Internet video brings WEF closer to ordinary Chinese

0 Comment(s)Print E-mail Xinhua, September 16, 2011
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Wearing a red T-shirt and jeans, Gao Ming looks like anything but a reporter at an international economic forum.

Gao, an Internet videographer, was invited by the World Economic Forum (WEF) to report its ongoing annual meeting of "New Champions 2011," also known as the Summer Davos Forum, in the city of Dalian in northeast Liaoning Province.

"I feel excited, as well as a strong sense of responsibility. To attend Davos, such a high-end event, is an unbelievable opportunity for China's grassroots netizens," Gao said.

During the past two days, Gao has been busy recording his observations at the forum. By Friday morning, he had uploaded 18 video clips onto, a popular video-sharing website.

What impressed Gao most was that he had a chance to listen to the keynote speech of Premier Wen Jiabao at the forum's opening ceremony on Wednesday.

"I recorded the whole process in the meeting hall. In the past, I couldn't imagine to have such a close glimpse at our country's leaders," he said.

In addition, Gao also interviewed delegates, staff and volunteers of the forum, as well as taking part in seminars with economic and political leaders and scholars.

Unlike many professional reporters who mainly expect opinions from big shots on the future of the world economy and solutions to achieve its full recovery, Gao has been casting his eyes on the issues concerning common people's daily lives.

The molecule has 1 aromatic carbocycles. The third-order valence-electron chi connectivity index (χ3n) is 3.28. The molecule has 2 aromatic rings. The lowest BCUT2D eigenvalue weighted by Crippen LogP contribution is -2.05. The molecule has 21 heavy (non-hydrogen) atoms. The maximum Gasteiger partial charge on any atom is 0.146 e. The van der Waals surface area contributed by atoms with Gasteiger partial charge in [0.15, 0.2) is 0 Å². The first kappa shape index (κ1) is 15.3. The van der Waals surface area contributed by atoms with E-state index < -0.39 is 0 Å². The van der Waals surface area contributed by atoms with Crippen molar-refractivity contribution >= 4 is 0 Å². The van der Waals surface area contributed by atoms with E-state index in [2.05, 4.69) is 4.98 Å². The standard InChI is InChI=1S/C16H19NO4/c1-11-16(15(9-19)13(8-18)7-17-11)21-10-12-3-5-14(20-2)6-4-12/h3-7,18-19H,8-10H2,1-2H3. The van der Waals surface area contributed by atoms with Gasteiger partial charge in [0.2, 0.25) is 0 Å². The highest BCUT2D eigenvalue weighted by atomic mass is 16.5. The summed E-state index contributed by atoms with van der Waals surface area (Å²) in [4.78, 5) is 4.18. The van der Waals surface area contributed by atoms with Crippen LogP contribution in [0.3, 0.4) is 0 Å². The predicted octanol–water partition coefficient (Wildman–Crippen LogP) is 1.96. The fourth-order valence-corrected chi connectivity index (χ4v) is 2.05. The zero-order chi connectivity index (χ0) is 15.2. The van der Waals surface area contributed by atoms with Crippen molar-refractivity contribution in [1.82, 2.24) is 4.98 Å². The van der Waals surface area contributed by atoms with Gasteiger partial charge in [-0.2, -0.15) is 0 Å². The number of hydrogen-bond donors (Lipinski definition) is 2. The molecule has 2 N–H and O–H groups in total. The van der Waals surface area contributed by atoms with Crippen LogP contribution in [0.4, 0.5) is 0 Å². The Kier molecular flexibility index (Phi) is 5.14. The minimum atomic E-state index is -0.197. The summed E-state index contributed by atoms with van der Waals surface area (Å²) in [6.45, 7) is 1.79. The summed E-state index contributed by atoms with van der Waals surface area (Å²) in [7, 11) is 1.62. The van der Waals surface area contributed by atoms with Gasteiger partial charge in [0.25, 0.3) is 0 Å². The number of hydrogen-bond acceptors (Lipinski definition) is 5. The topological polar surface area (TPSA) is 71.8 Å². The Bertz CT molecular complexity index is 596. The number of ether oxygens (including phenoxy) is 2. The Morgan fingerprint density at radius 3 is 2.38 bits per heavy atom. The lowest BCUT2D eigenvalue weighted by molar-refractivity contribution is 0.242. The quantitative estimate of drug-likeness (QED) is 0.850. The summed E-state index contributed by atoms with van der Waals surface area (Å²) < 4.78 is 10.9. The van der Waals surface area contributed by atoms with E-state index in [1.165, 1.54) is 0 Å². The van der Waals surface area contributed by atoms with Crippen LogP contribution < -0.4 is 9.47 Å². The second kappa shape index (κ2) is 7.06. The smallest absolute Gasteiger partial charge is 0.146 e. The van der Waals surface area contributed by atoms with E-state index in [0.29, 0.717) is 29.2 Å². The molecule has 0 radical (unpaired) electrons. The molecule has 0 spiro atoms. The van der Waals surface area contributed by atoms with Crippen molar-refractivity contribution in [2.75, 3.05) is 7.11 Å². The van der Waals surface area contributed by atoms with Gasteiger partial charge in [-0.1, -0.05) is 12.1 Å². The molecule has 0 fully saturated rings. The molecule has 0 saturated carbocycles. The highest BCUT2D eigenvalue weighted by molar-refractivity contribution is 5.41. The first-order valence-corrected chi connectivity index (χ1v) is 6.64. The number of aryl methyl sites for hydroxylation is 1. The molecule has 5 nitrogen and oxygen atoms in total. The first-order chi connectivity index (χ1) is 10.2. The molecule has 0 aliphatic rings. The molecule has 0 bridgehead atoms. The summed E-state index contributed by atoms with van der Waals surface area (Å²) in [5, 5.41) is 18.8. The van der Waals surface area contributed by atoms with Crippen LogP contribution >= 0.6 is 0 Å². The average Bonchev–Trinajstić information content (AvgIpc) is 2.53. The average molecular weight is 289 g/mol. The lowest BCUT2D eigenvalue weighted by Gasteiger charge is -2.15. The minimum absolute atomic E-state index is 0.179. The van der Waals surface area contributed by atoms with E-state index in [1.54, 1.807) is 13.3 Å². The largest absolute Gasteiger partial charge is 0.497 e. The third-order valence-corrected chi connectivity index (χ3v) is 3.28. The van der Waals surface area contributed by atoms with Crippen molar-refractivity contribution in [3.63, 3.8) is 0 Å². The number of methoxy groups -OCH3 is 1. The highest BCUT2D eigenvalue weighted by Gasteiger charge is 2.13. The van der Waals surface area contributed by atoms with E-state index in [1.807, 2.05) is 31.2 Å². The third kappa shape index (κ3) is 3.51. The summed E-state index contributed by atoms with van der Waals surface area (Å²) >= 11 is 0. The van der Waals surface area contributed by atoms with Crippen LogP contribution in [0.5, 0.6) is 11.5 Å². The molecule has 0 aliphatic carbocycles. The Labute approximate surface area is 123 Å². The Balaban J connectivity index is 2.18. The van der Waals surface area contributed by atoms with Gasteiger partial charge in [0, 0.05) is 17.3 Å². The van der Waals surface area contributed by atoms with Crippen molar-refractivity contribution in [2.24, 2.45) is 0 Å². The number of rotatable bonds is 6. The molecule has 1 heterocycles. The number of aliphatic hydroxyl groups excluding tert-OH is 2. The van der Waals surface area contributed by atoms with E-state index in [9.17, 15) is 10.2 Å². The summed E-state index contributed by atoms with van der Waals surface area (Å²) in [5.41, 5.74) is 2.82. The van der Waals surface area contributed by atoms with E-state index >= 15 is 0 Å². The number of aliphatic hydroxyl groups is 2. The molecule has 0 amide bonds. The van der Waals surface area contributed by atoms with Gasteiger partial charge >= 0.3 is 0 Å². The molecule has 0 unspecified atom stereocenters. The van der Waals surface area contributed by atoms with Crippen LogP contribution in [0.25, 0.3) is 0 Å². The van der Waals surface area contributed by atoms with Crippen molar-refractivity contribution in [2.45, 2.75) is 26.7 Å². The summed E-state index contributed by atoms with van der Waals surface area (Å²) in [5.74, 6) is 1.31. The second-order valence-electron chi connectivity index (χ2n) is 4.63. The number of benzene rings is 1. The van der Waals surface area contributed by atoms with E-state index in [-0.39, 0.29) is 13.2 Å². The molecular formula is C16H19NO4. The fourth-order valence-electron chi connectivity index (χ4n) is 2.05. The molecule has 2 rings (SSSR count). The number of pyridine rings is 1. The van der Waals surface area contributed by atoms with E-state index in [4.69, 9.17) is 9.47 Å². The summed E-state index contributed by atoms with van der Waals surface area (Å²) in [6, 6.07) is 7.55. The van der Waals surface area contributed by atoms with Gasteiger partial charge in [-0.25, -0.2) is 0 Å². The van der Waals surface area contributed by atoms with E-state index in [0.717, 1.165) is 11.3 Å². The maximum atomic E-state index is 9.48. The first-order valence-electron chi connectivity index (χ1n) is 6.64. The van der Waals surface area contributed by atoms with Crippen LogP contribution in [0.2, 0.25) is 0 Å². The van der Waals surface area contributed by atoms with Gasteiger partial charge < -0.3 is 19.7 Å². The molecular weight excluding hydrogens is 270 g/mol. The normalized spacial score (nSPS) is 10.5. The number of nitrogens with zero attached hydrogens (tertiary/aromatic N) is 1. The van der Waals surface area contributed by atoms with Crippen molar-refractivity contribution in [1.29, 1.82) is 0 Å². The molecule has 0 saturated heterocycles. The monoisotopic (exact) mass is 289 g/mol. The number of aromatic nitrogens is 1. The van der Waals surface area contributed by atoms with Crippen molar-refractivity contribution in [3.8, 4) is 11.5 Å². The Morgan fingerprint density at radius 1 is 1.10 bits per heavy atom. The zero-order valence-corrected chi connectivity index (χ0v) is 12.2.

"What interests me is when ordinary people can afford to buy a home, and what measures the government will take to curb the surging prices of commodities. I'm also wondering why name-brand jeans in the United States are cheaper than those in China," Gao said.

As an iPhone fan and a China Mobile user, Gao is looking forward to the possible partnership between Apple and China's largest mobile operator.

Gao said he was happy to hear that Wang Jianzhou, China Mobile's chairman, confirmed they are negotiating with Apple for strategic cooperation on the iPhone.

Although the forum will soon conclude, Gao is still trying to interview the founder of the World Toilet Organization, also a delegate of the forum.

The organization is interesting and its job is important, as it concerns people's health, Gao said.

"I'm lucky to absorb a lot of valuable knowledge at the forum, and I'm glad to share it with other netizens," he said.

Gao was given the chance to attend the event as he stood out in the online video competition "Summer Davos Debates," which was jointly held by the WEF and Youku.

The competition solicited videos that featured thoughts and experiences in regard to the forum's theme this year, "Mastering quality growth."

As the winner of the contest, Gao received the invitation to participate in the event and had all his expenses paid.

The common people should be encouraged to offer their thoughts about social issues in a positive manner by taking advantage of new media and latest technologies, according to executive chairman of the WEF, Klaus Schwab.

According to statistics from China Internet Network Information Center, as of June the number of Chinese net users reached 485 million, and about 200 million of those also had microblogs.

"Netizens have become an important force that can't be ignored in China. They're making contributions to the country's development, justice and democracy in a unique way," said netizen "Tong Yi."

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